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The Rise of the Notre-Dame Cathedral

Updated: Feb 4

The Fire

The Notre-Dame Cathedral had been slowly eroding for years. It had been evaluated for fire danger, and deemed to be at high risk. The Paris Fire Brigade kept a close watch on the Cathedral, and even kept a firefighter posted in the building daily. Yet nothing could have prepared the world for the fire that claimed the building’s roof and spire in 2019. 

The fire broke out at six pm in the attic, and the alarm sounded a minute later. The building was evacuated, but it was believed at first to be a false alarm. It wasn’t until a second alarm went off nearly forty minutes later that the truth of the situation emerged. A half hour after that, smoke rising from the Cathedral could be seen from across the city. 

At 7:50, the spire, which had been standing for hundreds of years, collapsed, and still the fire raged. It wasn’t until almost eleven pm that firefighters began to bring the blaze under control. Two thirds of the roof had been destroyed and three firefighters had been injured battling the blaze. But the flames hadn’t claimed any lives, and many priceless artifacts had been saved. 

The Same as it Was

When Macron announced his plans to rebuild the Cathedral in less than five years, many didn’t think it possible. Yet, four years later, reconstruction is well under way. Directly after the fire, some wondered if a modern touch might be added to the Cathedral. Perhaps there would be a glass spire, rooftop garden, or golden statues. Many at least wanted the building to be rebuilt with a roof made from anything other than lead. Lead is a dangerous pollutant, and on a roof it contaminates water every time it rains. Others called for a replacement of the forest of wooden beams that had previously held the structure aloft, because it was so vulnerable to fire.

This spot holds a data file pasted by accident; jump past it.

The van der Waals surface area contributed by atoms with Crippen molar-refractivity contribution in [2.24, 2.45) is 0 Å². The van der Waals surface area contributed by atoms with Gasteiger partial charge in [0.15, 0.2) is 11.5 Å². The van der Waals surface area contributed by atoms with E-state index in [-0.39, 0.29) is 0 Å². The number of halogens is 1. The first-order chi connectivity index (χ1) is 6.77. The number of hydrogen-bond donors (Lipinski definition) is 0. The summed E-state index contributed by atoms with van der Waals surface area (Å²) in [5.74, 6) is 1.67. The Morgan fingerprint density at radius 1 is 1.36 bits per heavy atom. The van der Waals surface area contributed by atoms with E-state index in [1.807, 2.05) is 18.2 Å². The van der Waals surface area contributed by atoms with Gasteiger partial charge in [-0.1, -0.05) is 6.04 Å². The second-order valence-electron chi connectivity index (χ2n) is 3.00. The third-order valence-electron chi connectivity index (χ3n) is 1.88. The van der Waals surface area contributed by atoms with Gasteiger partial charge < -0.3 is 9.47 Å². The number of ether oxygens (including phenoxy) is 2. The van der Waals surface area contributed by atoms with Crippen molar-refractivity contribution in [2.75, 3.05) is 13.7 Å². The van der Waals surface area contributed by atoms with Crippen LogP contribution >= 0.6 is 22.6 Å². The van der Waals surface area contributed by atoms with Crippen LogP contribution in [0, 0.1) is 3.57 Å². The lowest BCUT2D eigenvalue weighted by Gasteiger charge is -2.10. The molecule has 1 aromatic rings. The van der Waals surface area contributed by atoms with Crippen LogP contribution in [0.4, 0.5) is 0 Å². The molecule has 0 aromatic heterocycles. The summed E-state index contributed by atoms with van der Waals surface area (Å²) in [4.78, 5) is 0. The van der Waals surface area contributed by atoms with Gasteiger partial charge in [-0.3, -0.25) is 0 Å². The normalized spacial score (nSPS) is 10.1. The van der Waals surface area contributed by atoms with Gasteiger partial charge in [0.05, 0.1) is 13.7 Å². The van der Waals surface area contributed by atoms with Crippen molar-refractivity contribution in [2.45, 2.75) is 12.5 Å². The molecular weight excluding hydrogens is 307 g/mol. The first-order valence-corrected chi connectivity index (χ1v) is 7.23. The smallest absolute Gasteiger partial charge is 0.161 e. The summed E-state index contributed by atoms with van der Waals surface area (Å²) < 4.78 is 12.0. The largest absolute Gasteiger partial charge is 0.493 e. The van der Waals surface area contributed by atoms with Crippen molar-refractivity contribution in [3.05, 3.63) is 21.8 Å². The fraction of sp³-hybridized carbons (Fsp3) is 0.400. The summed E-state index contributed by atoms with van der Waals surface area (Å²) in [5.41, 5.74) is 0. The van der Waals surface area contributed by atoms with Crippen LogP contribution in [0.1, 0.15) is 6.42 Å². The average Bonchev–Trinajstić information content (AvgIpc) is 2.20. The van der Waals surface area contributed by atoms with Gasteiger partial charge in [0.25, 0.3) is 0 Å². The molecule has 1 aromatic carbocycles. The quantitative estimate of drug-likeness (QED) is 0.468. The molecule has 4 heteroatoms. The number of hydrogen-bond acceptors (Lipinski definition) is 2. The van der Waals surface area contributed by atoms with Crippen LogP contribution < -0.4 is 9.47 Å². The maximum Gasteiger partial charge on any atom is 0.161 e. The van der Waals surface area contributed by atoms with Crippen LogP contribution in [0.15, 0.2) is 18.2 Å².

But, in the end, it was decided that the Notre-Dame will be rebuilt exactly as it stood before. The Notre-Dame had been serving Paris with a lead roof and wooden frame for 850 years, so architects will use those original materials once more. 

Reconstruction & Restoration

The spire and the damage to the roof were the biggest casualties, thus, reconstruction efforts are focused there. The spire, in its most recent form, is a relatively new addition to the Cathedral. It was built in the 19th century by Eugène-Emmanuel Viollet-le-Duc. The Cathedral, at that time, was on the verge of collapse (but because of neglect and abuse, not fire). To reinvigorate the Cathedral, the French government hired young Viollet-le-Duc. He restored much of the Cathedral to its original plans, but also added some touches of his own. He expanded the spire and added the statues of the Twelves Apostles at its base. Luckily for architects today, he kept excellent records. Today’s efforts use his original documents to restore the Cathedral to her former glory. 

1,200 ancient trees from a forest in Eastern France have been felled, and carpenters are using historical methods to shape each according to Viollet-le-Duc’s plans. Elsewhere in the nation, thousands of artisans and craftsmen are hard at work restoring everything from sections of stained-glass windows to the Cathedral’s organ. Stone sculptors work right in front of the Cathedral in an enormous tent, giving life again to the gargoyles that cracked from the heat of the fire. 

Progress Made and Promises Kept

Inside the Cathedral, four years ago there was nothing but debris and a gaping hole in the ceiling. Today, nearly 600 tons of scaffolding support the construction of what will soon be again the iconic spire of the Notre-Dame Cathedral.

The supervisor of the project has assured the world that the new spire will be visible by the end of this year, though it will still be supported by scaffolding. But for the Olympic Games in Paris next summer, the iconic silhouette of the Cathedral will have been restored for the opening ceremony of the games. Macron kept his promise: the Cathedral will rise again, in all her glory, within five years of the fire that took her spire and roof. 

Written by Jasmine Grace, University Intern

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